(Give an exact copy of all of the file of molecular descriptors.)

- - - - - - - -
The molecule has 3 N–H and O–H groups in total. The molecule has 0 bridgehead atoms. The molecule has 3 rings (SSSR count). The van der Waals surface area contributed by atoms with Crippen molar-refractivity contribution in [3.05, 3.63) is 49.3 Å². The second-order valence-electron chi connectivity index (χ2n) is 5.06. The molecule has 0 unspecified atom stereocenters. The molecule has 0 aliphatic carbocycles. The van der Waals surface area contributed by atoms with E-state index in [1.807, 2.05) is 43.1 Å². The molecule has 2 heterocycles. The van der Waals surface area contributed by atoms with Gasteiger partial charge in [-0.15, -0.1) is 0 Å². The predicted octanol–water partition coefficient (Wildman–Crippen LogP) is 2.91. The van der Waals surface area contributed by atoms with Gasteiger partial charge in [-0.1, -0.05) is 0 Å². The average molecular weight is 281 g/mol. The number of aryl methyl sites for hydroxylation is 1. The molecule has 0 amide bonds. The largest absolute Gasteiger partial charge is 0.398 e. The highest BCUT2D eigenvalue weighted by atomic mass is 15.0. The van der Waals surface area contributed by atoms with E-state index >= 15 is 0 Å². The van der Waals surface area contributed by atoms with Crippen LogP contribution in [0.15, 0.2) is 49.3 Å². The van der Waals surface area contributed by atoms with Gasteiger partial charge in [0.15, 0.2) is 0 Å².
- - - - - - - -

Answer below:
The molecule has 3 N–H and O–H groups in total. The molecule has 0 bridgehead atoms. The molecule has 3 rings (SSSR count). The van der Waals surface area contributed by atoms with Crippen molar-refractivity contribution in [3.05, 3.63) is 49.3 Å². The second-order valence-electron chi connectivity index (χ2n) is 5.06. The molecule has 0 unspecified atom stereocenters. The molecule has 0 aliphatic carbocycles. The van der Waals surface area contributed by atoms with E-state index in [1.807, 2.05) is 43.1 Å². The molecule has 2 heterocycles. The van der Waals surface area contributed by atoms with Gasteiger partial charge in [-0.15, -0.1) is 0 Å². The predicted octanol–water partition coefficient (Wildman–Crippen LogP) is 2.91. The van der Waals surface area contributed by atoms with Gasteiger partial charge in [-0.1, -0.05) is 0 Å². The average molecular weight is 281 g/mol. The number of aryl methyl sites for hydroxylation is 1. The molecule has 0 amide bonds. The largest absolute Gasteiger partial charge is 0.398 e. The highest BCUT2D eigenvalue weighted by atomic mass is 15.0. The van der Waals surface area contributed by atoms with E-state index >= 15 is 0 Å². The van der Waals surface area contributed by atoms with Crippen LogP contribution in [0.15, 0.2) is 49.3 Å². The van der Waals surface area contributed by atoms with Gasteiger partial charge in [0.15, 0.2) is 0 Å².